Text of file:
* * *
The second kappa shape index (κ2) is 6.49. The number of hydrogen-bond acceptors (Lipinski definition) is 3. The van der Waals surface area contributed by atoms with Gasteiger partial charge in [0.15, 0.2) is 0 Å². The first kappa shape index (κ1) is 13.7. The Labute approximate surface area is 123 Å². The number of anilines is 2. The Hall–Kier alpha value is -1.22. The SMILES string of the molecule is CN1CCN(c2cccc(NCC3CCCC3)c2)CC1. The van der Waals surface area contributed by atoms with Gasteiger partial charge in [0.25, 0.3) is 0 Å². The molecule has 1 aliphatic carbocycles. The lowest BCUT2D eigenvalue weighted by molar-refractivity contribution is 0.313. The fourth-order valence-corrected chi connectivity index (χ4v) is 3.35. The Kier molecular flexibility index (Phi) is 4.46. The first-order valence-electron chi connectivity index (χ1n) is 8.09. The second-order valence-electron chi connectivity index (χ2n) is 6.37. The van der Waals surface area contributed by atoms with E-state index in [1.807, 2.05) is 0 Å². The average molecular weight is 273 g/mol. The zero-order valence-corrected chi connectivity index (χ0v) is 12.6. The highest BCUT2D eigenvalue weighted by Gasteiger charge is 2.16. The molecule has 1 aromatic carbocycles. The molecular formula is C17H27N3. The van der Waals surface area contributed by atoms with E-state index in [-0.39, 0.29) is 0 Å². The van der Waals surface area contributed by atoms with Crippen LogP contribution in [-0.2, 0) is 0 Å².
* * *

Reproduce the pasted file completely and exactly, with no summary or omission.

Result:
The second kappa shape index (κ2) is 6.49. The number of hydrogen-bond acceptors (Lipinski definition) is 3. The van der Waals surface area contributed by atoms with Gasteiger partial charge in [0.15, 0.2) is 0 Å². The first kappa shape index (κ1) is 13.7. The Labute approximate surface area is 123 Å². The number of anilines is 2. The Hall–Kier alpha value is -1.22. The SMILES string of the molecule is CN1CCN(c2cccc(NCC3CCCC3)c2)CC1. The van der Waals surface area contributed by atoms with Gasteiger partial charge in [0.25, 0.3) is 0 Å². The molecule has 1 aliphatic carbocycles. The lowest BCUT2D eigenvalue weighted by molar-refractivity contribution is 0.313. The fourth-order valence-corrected chi connectivity index (χ4v) is 3.35. The Kier molecular flexibility index (Phi) is 4.46. The first-order valence-electron chi connectivity index (χ1n) is 8.09. The second-order valence-electron chi connectivity index (χ2n) is 6.37. The van der Waals surface area contributed by atoms with E-state index in [1.807, 2.05) is 0 Å². The average molecular weight is 273 g/mol. The zero-order valence-corrected chi connectivity index (χ0v) is 12.6. The highest BCUT2D eigenvalue weighted by Gasteiger charge is 2.16. The molecule has 1 aromatic carbocycles. The molecular formula is C17H27N3. The van der Waals surface area contributed by atoms with E-state index in [-0.39, 0.29) is 0 Å². The van der Waals surface area contributed by atoms with Crippen LogP contribution in [-0.2, 0) is 0 Å².